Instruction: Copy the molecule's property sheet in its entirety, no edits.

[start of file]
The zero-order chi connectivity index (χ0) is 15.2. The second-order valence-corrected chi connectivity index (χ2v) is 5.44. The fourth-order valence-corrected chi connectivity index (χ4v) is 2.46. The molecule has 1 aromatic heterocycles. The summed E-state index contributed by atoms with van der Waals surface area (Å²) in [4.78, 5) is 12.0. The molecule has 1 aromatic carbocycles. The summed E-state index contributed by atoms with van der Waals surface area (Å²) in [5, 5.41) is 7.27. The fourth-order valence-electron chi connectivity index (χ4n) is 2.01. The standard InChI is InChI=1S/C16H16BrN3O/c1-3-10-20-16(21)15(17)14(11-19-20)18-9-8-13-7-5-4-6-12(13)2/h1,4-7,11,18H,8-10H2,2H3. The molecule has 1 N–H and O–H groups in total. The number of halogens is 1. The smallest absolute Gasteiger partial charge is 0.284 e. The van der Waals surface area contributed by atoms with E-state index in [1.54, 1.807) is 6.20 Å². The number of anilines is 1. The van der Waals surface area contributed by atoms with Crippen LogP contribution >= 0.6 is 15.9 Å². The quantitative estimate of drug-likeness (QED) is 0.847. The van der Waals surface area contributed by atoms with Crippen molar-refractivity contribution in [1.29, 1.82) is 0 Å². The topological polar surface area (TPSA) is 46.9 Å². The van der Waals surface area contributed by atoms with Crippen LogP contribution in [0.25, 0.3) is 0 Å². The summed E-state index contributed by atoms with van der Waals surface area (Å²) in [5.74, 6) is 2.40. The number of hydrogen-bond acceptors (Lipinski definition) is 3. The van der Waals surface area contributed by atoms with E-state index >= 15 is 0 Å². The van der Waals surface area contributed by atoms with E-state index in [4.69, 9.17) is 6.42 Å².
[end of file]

The zero-order chi connectivity index (χ0) is 15.2. The second-order valence-corrected chi connectivity index (χ2v) is 5.44. The fourth-order valence-corrected chi connectivity index (χ4v) is 2.46. The molecule has 1 aromatic heterocycles. The summed E-state index contributed by atoms with van der Waals surface area (Å²) in [4.78, 5) is 12.0. The molecule has 1 aromatic carbocycles. The summed E-state index contributed by atoms with van der Waals surface area (Å²) in [5, 5.41) is 7.27. The fourth-order valence-electron chi connectivity index (χ4n) is 2.01. The standard InChI is InChI=1S/C16H16BrN3O/c1-3-10-20-16(21)15(17)14(11-19-20)18-9-8-13-7-5-4-6-12(13)2/h1,4-7,11,18H,8-10H2,2H3. The molecule has 1 N–H and O–H groups in total. The number of halogens is 1. The smallest absolute Gasteiger partial charge is 0.284 e. The van der Waals surface area contributed by atoms with E-state index in [1.54, 1.807) is 6.20 Å². The number of anilines is 1. The van der Waals surface area contributed by atoms with Crippen LogP contribution >= 0.6 is 15.9 Å². The quantitative estimate of drug-likeness (QED) is 0.847. The van der Waals surface area contributed by atoms with Crippen molar-refractivity contribution in [1.29, 1.82) is 0 Å². The topological polar surface area (TPSA) is 46.9 Å². The van der Waals surface area contributed by atoms with Crippen LogP contribution in [0.25, 0.3) is 0 Å². The summed E-state index contributed by atoms with van der Waals surface area (Å²) in [5.74, 6) is 2.40. The number of hydrogen-bond acceptors (Lipinski definition) is 3. The van der Waals surface area contributed by atoms with E-state index >= 15 is 0 Å². The van der Waals surface area contributed by atoms with E-state index in [4.69, 9.17) is 6.42 Å².